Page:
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Obsessive-Compulsive Behaviors Explained

Obsessive Compulsive Behaviors,OCD,OCD Counseling with Carolina Counseling Services North Fayetteville Office Fayetteville NC,help for obsessive behavior,help for compulsive behavior,therapy for impulse control,nearest therapist to me

Obsessive-Compulsive Behaviors Explained


The harshness of everyday living may trigger a certain degree of concern among people. Checking things twice is something that most regular folks do, especially when the task is done the first time, when it is important, it requires certain skill, or it must meet a certain standard. Double checking tasks and activities, therefore, isn’t unusual or a cause for alarm. When the checking is repeatedly done without a logical reason, as a response to a torrent of irrepressible urges, thoughts, and an unrelenting flow of images, however, there is a reason to worry. 

When checking is repeatedly done as a form of response to the point that it is becoming an obsession, watch out because this behavior could be a manifestation of obsessive-compulsive disorder (OCD). Obsessive-compulsive behavior is driven by a strong yearning to complete certain tasks by doing it repetitively, including all the related routines and rituals. For people with OCD, doing the task over and over again is important to be able to move forward to the next task.


What are the salient points about OCD that you must know?


OCD Explained

OCD is an emotional health concern that was regarded as a type of anxiety. These days, it is also viewed as a potentially incapacitating condition that snares people in a vicious cycle of overpowering compulsions and obsessions. Obsessions are undesirable, spontaneous and disturbing thoughts, imaginings, or urges that create powerful and distressing emotions. Compulsions, on the other hand, are the tendency of someone with OCD to perform ritualistic or behavioral routines intended to lessen one’s distress or to stop their obsessions.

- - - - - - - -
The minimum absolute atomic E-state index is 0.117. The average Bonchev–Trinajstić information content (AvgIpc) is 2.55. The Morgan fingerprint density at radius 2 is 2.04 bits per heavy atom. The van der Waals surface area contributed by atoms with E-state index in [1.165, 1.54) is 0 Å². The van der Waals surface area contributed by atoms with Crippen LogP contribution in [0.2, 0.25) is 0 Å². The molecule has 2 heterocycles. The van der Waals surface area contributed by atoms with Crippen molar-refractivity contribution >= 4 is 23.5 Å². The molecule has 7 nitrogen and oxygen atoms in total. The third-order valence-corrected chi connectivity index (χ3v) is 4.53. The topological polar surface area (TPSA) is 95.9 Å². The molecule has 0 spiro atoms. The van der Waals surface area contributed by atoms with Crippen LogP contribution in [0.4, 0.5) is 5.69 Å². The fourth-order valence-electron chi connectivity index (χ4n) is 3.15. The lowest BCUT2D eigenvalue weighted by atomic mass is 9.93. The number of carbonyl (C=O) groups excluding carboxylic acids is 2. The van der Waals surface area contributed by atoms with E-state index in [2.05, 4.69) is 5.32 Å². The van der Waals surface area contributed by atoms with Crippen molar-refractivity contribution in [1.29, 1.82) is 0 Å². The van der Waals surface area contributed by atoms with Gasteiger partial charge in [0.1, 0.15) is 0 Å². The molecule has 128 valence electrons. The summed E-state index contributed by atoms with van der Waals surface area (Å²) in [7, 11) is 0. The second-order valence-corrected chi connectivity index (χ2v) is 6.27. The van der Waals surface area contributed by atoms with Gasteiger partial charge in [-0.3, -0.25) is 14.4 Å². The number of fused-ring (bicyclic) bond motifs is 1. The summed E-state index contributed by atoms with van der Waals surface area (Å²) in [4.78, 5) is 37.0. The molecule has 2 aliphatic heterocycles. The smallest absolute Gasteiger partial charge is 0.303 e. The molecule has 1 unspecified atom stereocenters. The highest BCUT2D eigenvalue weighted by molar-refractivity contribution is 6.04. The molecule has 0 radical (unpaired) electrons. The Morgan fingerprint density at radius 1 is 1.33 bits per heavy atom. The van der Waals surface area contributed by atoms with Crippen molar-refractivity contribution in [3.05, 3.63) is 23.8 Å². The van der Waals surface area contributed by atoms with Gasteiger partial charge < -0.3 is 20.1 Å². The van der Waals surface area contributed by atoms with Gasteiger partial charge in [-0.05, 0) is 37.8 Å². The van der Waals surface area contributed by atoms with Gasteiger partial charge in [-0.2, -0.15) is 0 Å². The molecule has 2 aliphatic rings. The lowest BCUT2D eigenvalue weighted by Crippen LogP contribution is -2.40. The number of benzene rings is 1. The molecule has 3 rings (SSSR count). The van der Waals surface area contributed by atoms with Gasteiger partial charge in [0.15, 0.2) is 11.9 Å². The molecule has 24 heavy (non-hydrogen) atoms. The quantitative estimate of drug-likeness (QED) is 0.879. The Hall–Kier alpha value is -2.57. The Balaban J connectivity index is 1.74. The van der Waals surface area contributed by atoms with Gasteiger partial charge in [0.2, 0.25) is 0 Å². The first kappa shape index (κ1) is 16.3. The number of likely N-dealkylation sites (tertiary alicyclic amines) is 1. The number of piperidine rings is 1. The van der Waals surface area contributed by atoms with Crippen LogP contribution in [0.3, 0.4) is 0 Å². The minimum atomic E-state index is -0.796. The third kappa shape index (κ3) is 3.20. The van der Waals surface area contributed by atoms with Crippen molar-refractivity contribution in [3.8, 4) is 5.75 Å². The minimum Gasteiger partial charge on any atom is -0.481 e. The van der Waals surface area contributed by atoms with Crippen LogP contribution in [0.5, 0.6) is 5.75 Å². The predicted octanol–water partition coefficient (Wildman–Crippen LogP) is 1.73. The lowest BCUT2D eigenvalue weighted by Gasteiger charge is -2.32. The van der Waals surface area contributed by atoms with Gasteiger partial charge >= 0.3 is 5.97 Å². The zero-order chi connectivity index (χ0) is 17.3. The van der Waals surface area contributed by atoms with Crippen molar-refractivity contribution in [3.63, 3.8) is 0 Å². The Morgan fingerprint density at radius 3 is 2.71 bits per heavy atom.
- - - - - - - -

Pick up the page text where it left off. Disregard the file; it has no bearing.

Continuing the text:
Having compulsive behaviors and obsessive thoughts are not exactly uncommon. Even emotionally healthy people may experience such occasionally, but for a sound reason. What must you watch out for then? OCD entails extreme cycles of obsessions and compulsions that can become too time-consuming, obstructing the way of more vital duties or tasks. It may also go with other emotional conditions like depression, other forms of anxiety, even substance abuse. It can be difficult to diagnose and treat when the affected has other medical conditions.

Research centered on understanding OCD shows that obsessive-compulsive disorder is not just about an acquired attitude during childhood or something caused by family issues. It can have a biological foundation. Recent studies reveal that OCD can reflect an irregularity in the neural circuitry, particularly located between the subcortical areas and the front area of the brain. This, in turn, can be attributed to having low levels of certain neurotransmitters, which is usually observed among those who are genetically predisposed to OCD.


Prevalence and Roots of OCD

There are approximately two to three million adults with OCD in the United States, so that’s roughly one in every 100 American adults. The condition is also widespread among American youngsters, numbering about one in every 200, but doubly common in boys than in girls.

The condition can set in anytime from childhood to adulthood. There are, nevertheless, two periods when the chance of developing OCD is higher. These are from puberty or the pre-teen years (10 to 12) and before reaching up to 30 years old. What could be the reason or reasons for the vulnerability? There is no straightforward answer to the question. Despite numerous studies, the exact roots of OCD are not clearly understood. Experts believe it has a neurobiological basis. It is also widely held to be triggered by a set of factors – genetic, cognitive, environmental, and behavioral.